When to use: Bear Call Spread Strategy is used when the investor believes that the stock price will fall in future or at best, it will remain range bound i.e. the investor is bearish on the stock.
How it works: In a bear call spread option the investor buys 1 out-of-the-money call options and sells 1 in-the-money call options of the same underlying stock for same expiry period. The aim is to collect a net premium. Typically, the premium collected on the call sold will be higher than the premium paid for buying the call. Since the investor is bearish on the stock, he would sell the call with a strike price closer to the current stock price (which will yield higher premium) as he hopes that the price will fall, and he will retain the premium. At the same time the call bought with the higher strike price acts as an insurance against a sharp rise in the stock price.
Note that this strategy may also be performed using 2 out-of-the-money call options. The concept would remain the same, i.e. make sure that you collect a net premium and that the premium you collect on the call sold is more than the premium you pay on the call bought (again, typically, this would happen when the strike price of the call bought is higher than the strike price of the call sold).
For example: On 2nd September 2013, the Ashok Leyland share was trading at Rs. 12, you sell an in-the-money call option with a strike price of Rs. 10 at a premium of Rs. 4.65 and simultaneously buy an out-of-the-money call options with a strike price of Rs. 12.50 at a premium of Rs. 2.80. Both calls expiring on 31st October 2013.
Risk/Reward: In the bear call spread option strategy, your maximum risk will be calculated by subtracting the net premium from the difference between the two strike prices (i.e. in our case by subtracting Rs. 1.85 from Rs. 2.50). An investor implementing this strategy is hoping for the price to settle below the lower strike price upon expiry which is when the maximum reward accrues i.e. the maximum reward in this strategy is to the extent of the net premium.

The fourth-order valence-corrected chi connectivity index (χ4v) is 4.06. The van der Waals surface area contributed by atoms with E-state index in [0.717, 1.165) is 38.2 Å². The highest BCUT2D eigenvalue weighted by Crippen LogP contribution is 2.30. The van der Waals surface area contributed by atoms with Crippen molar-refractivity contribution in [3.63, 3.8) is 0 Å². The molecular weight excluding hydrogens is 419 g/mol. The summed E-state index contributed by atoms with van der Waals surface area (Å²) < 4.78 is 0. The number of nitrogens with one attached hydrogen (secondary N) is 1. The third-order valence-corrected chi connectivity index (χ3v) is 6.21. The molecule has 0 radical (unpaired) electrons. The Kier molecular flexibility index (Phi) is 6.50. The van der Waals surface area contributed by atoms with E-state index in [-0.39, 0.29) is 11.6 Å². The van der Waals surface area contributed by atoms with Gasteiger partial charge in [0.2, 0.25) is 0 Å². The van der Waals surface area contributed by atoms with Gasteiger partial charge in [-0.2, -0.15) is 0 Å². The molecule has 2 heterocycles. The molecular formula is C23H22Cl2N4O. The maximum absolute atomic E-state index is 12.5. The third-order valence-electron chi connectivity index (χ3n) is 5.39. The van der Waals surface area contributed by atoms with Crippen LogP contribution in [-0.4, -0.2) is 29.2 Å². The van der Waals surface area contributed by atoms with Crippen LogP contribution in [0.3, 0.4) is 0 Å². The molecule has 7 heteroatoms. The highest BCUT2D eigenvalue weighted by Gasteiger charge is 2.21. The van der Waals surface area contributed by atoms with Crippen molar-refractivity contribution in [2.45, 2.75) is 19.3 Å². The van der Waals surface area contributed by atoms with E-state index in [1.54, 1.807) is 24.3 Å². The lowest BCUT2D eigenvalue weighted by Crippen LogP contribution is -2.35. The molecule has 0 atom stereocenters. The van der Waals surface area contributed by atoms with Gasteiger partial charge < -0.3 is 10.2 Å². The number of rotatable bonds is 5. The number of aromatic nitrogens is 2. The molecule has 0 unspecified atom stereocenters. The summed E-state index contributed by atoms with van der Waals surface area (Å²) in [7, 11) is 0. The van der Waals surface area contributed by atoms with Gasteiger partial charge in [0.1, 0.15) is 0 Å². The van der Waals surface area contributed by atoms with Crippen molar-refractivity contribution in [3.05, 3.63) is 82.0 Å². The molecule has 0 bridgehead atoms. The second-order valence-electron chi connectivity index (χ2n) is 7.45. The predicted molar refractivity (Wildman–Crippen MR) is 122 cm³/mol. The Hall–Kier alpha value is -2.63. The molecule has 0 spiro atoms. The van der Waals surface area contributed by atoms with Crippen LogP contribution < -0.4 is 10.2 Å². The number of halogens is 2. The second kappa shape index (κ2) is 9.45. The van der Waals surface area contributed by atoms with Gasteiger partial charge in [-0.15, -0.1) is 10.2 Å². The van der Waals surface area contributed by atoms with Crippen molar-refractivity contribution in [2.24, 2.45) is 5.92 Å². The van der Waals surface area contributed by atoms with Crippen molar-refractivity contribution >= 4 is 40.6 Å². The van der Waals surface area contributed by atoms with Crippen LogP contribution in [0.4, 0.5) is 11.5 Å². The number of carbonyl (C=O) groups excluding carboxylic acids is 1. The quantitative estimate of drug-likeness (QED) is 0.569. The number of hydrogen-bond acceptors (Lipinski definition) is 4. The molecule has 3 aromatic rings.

The table below shows the net payoff of the bear call spread option strategy at different spot prices on expiry:
(click to enlarge)
How to use the Bear Call Spread Option Strategy Excel calculator
Just enter your expected spot price on expiry, option strike price and the amount of premium, to estimate your net pay-off from the Bear Call Spread Option Strategy.
Note: The example and calculations are based assuming a single share though in reality options are based on lots of many shares. For example Ashok Leyland Limited call option contract is for 9,000 shares. Accordingly the net premium received will be Rs. 16,650 for 2 lots (i.e. Rs. 1.85*9000) in our example.
Also Note: Unlike the buyer of an option who only pays the premium to buy the option, the seller of an option must deposit a margin amount with the exchange. This is because he takes an unlimited risk as the stock price may rise to any level. In case the price rises sharply above the strike price, the exchange utilises the margin amount to make good the profit which the option buyer makes. The amount of margin is decided by the exchange and it typically ranges from 15 % to 60 % based on the volatility in the underlying stock and market conditions. In the above example, as a seller of call option, you will have to deposit a margin of Rs. 14,769.00 (i.e. Strike price * Lot size * 16.41%) for selling/writing a lot of Ashok Leyland Limited call option. Note that the total value of your outstanding position in this case will be Rs. 90,000 (i.e. strike price * lot size).
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